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Chart a new direction

POSTED: January 16, 2012 7:00 a.m.

In many respects, Wednesday, January 18, 2012 will be like any other day. The federal government will borrow about 40 cents out of every dollar it spends. Washington bureaucrats will remain unaware of and unconcerned about the economic and cultural consequences of their rules and regulations. Millions of Americans will remain out of work because of the tax and regulatory uncertainty scaring small businesses from taking risks to invest and hire new employees. And yet, many politicians in Washington are apparently fine with all of this even though most of the Americans they represent are not.


January 18 will also be like the 993 other days before it in that the Senate leadership will have failed still to pass a budget. The following Tuesday will mark the 1,000th day since the Senate last passed a budget. It is little wonder why Congress has an 11 percent approval rating; one chamber cannot even manage to complete such a crucial task. On top of that, the Senate will likely continue to ignore more than two dozen House-passed measures to help spur private sector job creation.


Also on January 18, the House will vote on a “Resolution of Disapproval” to state its opposition to fulfilling the President’s most recent request for a $1.2 trillion increase in the nation’s debt limit. As a condition of the August 2011 debt deal, the President is automatically granted this additional debt unless majorities of both chambers object. If both chambers were to resist, then the President could veto the resolution and two-thirds of each chamber would have to override the veto.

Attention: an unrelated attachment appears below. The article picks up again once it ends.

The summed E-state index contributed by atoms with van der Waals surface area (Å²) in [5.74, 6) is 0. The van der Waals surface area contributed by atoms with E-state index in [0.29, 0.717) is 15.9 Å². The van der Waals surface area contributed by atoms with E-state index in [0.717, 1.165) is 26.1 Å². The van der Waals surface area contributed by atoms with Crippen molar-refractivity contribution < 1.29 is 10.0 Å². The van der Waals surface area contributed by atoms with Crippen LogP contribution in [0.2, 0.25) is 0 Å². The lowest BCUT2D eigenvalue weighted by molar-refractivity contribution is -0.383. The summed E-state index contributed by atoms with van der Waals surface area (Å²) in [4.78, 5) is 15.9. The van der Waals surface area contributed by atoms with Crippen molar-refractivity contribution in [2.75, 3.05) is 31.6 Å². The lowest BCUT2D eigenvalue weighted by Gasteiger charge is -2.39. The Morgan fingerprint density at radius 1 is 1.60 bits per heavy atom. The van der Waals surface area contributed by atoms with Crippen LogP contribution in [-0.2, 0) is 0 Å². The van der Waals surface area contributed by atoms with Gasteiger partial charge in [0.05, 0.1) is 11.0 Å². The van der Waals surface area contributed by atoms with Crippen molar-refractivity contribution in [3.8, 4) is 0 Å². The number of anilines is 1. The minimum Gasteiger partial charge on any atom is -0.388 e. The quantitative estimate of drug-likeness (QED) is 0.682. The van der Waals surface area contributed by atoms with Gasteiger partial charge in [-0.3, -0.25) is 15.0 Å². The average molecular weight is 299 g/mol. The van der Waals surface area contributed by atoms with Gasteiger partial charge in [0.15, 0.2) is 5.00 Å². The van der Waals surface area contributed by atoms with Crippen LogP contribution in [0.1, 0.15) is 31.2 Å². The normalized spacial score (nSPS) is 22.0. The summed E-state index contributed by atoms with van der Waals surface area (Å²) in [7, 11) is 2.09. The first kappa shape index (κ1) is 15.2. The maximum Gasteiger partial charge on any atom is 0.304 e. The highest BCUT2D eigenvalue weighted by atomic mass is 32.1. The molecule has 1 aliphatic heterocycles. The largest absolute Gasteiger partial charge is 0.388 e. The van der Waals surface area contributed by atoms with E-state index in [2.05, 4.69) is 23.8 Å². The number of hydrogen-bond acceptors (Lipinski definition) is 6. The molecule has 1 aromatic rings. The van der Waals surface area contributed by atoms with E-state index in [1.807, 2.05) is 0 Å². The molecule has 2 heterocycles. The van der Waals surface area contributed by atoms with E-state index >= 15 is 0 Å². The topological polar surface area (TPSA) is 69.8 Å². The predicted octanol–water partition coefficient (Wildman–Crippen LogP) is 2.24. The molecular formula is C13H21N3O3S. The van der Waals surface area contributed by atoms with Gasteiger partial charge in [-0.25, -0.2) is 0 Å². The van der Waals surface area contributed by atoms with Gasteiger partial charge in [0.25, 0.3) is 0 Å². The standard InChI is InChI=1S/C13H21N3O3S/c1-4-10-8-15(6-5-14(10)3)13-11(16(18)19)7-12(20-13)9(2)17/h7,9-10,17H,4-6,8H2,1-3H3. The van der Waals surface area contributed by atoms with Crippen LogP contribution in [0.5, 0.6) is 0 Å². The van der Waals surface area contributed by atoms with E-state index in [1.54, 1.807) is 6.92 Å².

Given the Senate’s unwillingness to pass a budget for nearly 1,000 days, it is unlikely the Senate will disapprove of this automatic debt limit increase either. Though the House likely will object to the debt increase, it is unfortunate that this is the only existing recourse to prevent the President from obtaining another $1.2 trillion in debt – debt to be repaid by our children and grandchildren. With this increase the President will have received $2.1 trillion in new debt since August and more than $5 trillion in his first three years, bringing the grand total America owes to $16.2 trillion. Yet, no substantial and meaningful cuts have come to fruition. Don’t hold your breath for them to manifest, either.


How can Congress fix this situation? First, we cannot back down from the planned spending reductions. The debt deal outlined cuts to take place over the course of the next decade. There are some who think those reductions need to be put on hold. Second, those spending cuts should be larger. The next decade is just cuts to growth in spending; we need to dig deeper and actually reduce the bottom line. Third, we need to address the problems with revenue. Our tax code is a mess. There is a problem when about half of Americans contribute nothing in income taxes whatsoever while 1% pay more than a third of the total income tax revenue.


January 18 will unfortunately be like most other days, but January 19 and every day after it can and should be different. Every man, woman, and child – each of whom shoulders more than $50,000 of the nation’s debt – can wait no longer for Washington to reduce spending and stop adding to the debt once and for all.


Tim Huelskamp represents the First Congressional District in Kansas. He serves on the House Budget, Agriculture, and Veterans’ Affairs Committees. His website is


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